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Institute of Engineering and Technology

PHILIPPINE STATE COLLEGE OF AERONAUTICS


Piccio Garden, Villamor Air Base, Pasay City 1309

DISTANCE MEASURING EQUIPMENT


In partial fulfilment of the requirements for the subject

DME

AE 514 Aircraft Avionics

Engr. Cynthia V. Dayao


Instructor

DE LEON, Francis Carlo S. DIZON, John Kevin M. LICO, Bruce Kelly A.

Distance measuring equipment (DME) is a transponder-based radio navigation technology that measures slant range distance by timing thepropagation delay of VHF or UHF radio signals. Developed in Australia, it was invented by James Gerry Gerrand under the supervision of Edward George "Taffy" Bowen while employed as Chief of the Division of Radiophysics of the Commonwealth Scientific and Industrial Research Organisation (CSIRO). Another engineered version of the system was deployed by Amalgamated Wireless Australasia Limited in the early 1950s operating in the 200 MHz VHF band. This Australian domestic version was referred to by the Federal Department of Civil Aviation as DME(D) (or DME Domestic), and the later international version adopted by ICAO as DME(I). DME is similar to secondary radar, except in reverse. The system was a post-war development of the IFF (identification friend or foe) systems of World War II. To maintain compatibility, DME is functionally identical to the distance measuring component of TACAN. OPERATION Aircrafts use DME to determine their distance from a land-based transponder by sending and receiving pulse pairs two pulses of fixed duration and separation. The ground stations are typically co-located with VORs. A typical DME ground transponder system for en-route or terminal navigation will have a 1 kW peak pulse output on the assigned UHF channel. A low-power DME can be co-located with an ILS glide slope antenna installation where it provides an accurate distance to touchdown function, similar to that otherwise provided by ILS Marker Beacons. HARDWARE The DME system is composed of a UHF transmitter/receiver (interrogator) in the aircraft and a UHF receiver/transmitter (transponder) on the ground. SPECIFICATION A typical DME transponder can provide distance information to 100 aircraft at a time. Above this limit the transponder avoids overload by limiting the gain of the receiver. Replies to weaker more distant interrogations are ignored to lower the transponder load. The technical term for overload of a DME station caused by large numbers of aircraft is station saturation.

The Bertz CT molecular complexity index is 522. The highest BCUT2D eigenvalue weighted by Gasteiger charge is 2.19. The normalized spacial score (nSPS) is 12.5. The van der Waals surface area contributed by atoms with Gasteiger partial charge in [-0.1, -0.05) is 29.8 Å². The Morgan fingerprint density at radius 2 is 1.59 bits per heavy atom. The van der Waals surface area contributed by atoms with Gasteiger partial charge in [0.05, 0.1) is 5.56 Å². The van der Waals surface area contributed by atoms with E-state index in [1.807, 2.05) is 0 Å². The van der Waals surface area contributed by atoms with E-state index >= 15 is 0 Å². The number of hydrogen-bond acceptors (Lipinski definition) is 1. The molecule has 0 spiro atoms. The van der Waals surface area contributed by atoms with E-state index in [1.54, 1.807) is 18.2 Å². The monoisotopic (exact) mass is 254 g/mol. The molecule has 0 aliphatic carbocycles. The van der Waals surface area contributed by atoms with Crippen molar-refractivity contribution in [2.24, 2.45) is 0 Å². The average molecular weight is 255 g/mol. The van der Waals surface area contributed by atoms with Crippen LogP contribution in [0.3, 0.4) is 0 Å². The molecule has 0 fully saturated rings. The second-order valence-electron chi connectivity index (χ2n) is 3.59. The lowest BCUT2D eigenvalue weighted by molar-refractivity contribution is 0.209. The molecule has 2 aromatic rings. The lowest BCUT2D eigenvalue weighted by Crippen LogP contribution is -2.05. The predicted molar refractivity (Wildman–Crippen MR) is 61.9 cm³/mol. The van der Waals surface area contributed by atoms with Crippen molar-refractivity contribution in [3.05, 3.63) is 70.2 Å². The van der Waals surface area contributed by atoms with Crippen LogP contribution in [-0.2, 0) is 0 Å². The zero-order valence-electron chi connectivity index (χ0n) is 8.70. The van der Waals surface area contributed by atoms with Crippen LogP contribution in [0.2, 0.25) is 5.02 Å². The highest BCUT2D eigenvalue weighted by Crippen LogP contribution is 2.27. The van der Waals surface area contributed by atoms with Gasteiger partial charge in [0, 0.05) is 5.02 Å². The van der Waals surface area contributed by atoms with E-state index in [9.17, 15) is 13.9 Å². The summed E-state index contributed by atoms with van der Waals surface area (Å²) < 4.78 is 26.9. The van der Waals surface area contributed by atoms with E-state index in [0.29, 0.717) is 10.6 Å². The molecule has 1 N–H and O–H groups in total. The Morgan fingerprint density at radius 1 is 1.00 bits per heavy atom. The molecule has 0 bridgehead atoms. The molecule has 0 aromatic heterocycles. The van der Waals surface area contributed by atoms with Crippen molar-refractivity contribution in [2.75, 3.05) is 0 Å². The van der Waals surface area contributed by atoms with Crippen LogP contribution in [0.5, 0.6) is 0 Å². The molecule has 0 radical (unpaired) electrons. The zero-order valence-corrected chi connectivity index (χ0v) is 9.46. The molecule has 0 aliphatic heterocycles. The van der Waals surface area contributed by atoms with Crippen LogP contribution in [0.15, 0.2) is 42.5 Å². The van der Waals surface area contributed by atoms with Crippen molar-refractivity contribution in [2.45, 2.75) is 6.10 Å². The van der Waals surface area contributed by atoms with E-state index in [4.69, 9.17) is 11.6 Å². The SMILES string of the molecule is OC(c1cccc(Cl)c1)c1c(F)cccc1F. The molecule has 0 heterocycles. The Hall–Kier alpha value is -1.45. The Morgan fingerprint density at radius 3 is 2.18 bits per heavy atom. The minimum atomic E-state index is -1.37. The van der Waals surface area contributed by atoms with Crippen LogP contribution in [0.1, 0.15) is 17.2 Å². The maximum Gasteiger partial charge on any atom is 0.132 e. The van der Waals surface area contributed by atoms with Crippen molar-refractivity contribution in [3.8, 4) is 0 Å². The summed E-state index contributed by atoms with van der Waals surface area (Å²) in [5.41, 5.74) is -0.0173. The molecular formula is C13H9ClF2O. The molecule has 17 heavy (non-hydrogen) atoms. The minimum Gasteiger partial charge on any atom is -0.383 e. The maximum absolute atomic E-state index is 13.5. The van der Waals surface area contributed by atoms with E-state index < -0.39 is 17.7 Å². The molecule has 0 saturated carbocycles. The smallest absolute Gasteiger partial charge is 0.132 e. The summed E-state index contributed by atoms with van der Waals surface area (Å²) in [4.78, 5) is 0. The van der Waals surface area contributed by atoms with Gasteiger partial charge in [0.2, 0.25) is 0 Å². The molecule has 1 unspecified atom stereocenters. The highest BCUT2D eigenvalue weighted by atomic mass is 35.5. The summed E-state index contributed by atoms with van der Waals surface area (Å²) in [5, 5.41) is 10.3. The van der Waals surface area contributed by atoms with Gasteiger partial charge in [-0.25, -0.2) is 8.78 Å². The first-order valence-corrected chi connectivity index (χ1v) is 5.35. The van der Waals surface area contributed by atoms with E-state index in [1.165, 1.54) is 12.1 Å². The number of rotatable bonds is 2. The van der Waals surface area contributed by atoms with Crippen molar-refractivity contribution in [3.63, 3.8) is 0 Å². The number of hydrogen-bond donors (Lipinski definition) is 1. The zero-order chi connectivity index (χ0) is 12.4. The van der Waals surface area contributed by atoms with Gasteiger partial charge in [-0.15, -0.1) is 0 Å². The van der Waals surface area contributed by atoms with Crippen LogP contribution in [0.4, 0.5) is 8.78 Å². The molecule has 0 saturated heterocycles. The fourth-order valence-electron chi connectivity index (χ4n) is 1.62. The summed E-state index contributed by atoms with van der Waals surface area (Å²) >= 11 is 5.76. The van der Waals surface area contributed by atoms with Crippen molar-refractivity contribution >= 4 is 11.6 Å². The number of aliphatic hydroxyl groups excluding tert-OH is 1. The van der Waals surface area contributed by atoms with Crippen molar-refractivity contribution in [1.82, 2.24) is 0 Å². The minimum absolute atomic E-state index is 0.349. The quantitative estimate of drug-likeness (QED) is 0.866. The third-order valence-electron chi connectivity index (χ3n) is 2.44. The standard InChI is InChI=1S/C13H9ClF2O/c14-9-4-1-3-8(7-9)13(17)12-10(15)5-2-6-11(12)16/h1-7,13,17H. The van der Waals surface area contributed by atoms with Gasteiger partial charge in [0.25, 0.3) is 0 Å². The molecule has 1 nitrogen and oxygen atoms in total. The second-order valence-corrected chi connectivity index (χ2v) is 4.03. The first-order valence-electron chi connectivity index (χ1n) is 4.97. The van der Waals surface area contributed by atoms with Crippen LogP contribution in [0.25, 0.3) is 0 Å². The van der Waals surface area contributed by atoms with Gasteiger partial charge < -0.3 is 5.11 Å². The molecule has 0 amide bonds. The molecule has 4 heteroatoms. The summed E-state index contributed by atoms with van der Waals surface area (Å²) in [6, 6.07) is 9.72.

ACCURACY The accuracy of DME ground stations is 185 m (0.1 nmi). It's important to understand that DME provides the physical distance from the aircraft to the DME transponder. This distance is often referred to as 'slant range' and depends trigonometrically upon both the altitude above the transponder and the ground distance from it. For example, an aircraft directly above the DME station at 6076 ft (1 nmi) altitude would still show 1.0 nmi (1.9 km) on the DME readout. The aircraft is technically a mile away, just a mile straight up. Slant range error is most pronounced at high altitudes when close to the DME station. Radio-navigation aids must keep a certain degree of accuracy, given by international standards, FAA, EASA, ICAO, etc. To assure this is the case, flight inspection organizations check periodically critical parameters with properly equipped aircraft to calibrate and certify DME precision. ICAO recommends accuracy of less than the sum of 0.25 nmi plus 1.25% of the distance measured.